Application code has run more reliably, and servers required fewer patches than Windows 2000 Server did during its beta period, said JP Athey, vice-president of Nasdaq network and web technology. Migrating web servers still involves the typical intensive testing effort, but he found it "more seamless" than the move to Windows 2000 Server.
Server consolidation, performance, enhanced security and total cost of ownership benefits will be the key drivers when Nasdaq looks to migrate other web, database, transaction processing and application servers from Windows 2000, Athey added.
Nasdaq, which is doing a server consolidation study with Hewlett-Packard, hopes to go from 1,100 servers to 700.
Rick Fricchione, vice-president of Microsoft services at HP, said IT departments often start with migration and move to consolidation to cost-justify the upgrade. But he warned that they need to focus on service management, availability and reliability once there are tens of servers each supporting 1,000 users, rather than hundreds of servers handling 100 users each.
"The biggest gotcha we've seen is understanding that you're much more mission-critical when you come out the other end," he said. "Instead of having 100 people impacted when a machine goes down, you may have 1,000 impacted. So operational best practices matter greatly."
Improvements to Windows' Distributed File System (DFS) were a major impetus for JetBlue Airways to upgrade to Windows Server 2003. The airline relies on DFS services to distribute electronic manuals to pilots as part of its paperless cockpit initiative.
JetBlue chief information officer Jeff Cohen said DFS replication in Windows 2000 Server sometimes did not work as advertised in updating changes made in the root folders. But the new version of DFS fixes the problem and affords more granular control over replication.
An all-Microsoft shop, JetBlue sometimes runs 40% of its systems on beta software. But, Cohen said, there is minimal risk because Microsoft "is standing by your side." By 19 May, JetBlue will have devoted more than 5,000 man-hours to testing, planning and developing applications for Windows Server 2003.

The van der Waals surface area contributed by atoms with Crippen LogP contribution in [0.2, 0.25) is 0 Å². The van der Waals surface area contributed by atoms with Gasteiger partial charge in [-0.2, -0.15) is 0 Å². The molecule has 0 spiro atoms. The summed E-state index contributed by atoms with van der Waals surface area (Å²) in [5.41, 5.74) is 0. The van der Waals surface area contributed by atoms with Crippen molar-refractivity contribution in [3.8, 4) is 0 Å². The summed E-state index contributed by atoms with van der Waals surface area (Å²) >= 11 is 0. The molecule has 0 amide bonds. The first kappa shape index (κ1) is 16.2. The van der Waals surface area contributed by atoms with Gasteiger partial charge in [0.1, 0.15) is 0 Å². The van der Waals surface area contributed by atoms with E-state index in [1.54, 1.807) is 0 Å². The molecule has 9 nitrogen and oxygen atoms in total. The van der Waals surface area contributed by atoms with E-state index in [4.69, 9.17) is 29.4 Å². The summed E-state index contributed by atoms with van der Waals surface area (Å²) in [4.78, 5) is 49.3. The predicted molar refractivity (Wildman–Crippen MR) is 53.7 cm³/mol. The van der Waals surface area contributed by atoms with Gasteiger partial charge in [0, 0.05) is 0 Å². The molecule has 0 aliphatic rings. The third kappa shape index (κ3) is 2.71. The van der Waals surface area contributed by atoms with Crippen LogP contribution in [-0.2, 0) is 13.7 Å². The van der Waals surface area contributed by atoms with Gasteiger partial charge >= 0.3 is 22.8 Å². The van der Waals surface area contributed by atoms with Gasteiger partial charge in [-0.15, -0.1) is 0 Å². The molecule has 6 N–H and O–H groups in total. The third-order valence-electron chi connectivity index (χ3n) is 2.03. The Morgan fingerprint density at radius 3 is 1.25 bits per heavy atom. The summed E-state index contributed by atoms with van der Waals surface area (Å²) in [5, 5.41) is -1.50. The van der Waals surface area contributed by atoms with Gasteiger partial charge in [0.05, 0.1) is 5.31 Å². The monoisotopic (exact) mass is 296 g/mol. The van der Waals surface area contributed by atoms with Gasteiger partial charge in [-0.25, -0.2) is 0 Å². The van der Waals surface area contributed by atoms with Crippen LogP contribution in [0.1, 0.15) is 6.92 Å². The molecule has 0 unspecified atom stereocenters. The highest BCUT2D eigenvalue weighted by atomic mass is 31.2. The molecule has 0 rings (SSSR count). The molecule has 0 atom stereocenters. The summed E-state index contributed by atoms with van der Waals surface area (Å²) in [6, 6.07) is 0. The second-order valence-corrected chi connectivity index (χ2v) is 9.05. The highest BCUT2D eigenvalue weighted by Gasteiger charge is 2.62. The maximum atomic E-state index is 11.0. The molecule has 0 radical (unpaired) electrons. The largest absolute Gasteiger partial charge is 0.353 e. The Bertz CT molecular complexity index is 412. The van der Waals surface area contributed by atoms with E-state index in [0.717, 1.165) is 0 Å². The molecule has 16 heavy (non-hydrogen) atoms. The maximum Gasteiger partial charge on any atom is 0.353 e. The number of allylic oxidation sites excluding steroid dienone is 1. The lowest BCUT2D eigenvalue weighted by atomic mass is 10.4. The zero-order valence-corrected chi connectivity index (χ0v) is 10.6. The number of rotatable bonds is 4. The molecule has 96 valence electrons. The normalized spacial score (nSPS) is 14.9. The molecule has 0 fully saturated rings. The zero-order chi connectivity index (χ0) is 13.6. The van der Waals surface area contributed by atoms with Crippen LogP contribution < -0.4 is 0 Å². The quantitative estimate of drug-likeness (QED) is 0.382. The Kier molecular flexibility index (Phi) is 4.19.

Its migration of 250 Windows 2000 servers started with the "extremely smooth" upgrade of 22 domain controllers, he said. One of the few minor issues was that HP's SmartStart setup utility was not ready to help configure the servers.
JetBlue is also shifting mission-critical applications to Windows Server 2003 Datacenter Edition on Unisys ES7000 boxes, including two running 64-bit Windows Datacenter on Itanium 2 processors. The company has three ES7000s in production and four more in the works.
Next month, JetBlue will go live with the new 64-bit SQL Server 2000 for its frequent-flyer programme, a move Cohen likens to doubling the size of a highway during rush-hour traffic. The company also plans to run its entire web server front-end on ES7000s. "These servers can give five 9s of reliability," Cohen said. "We're running an airline. We cannot afford to be down."
But Avanade's Burry warned that Datacenter may not be the right choice for every IT user considering Windows Server 2003. Each company will need to carefully weigh the economic impact of downtime, he said.
"As you drive up the availability, you also drive up the cost," Burry said. "There are places where Datacenter Server is absolutely marvellous. But it needs to be connected to the requirements of your business."
Should you upgrade?
Windows Server 2003 has been described as not much more than an incremental upgrade to Windows 2000 Server. But some users and analysts say a few key features set it apart, such as the following:
Active Directory improvements, including cross-forest trust, domain rename and schema redefine capabilities, more efficient replication and synchronisation, a new group policy management console and new group policy settings, and the ability to load directory content from back-up media such as CDs, DVDs and file copies without replicating across the corporate network.
- Enhanced security, including the lockdown by default of Internet Information Server 6.0 and a new Internet Connection Firewall to protect and monitor traffic between the network and the internet.
- Internet Information Server 6.0, which is based on a new request-processing architecture. It provides an application isolation environment to prevent one application or site from stopping another and to reduce the time needed to restart services.
- Volume Shadow Copy Service, which enables rapid "snapshot" back-ups of servers without disrupting applications.
- Built-in .net Framework support, along with native support for Web services standards such as XML, Soap, Web Services Description Language and UDDI.
- Support for 64-bit computing in Enterprise and Datacenter editions.
- Windows System Resource Manager, which lets IT managers allocate CPU and memory on a per-application basis.
- More scalable, efficient Distributed File System allows multiple DFS routes to be hosted on each server; during system failure, a server fails to the nearest available server.
This was first published in April 2003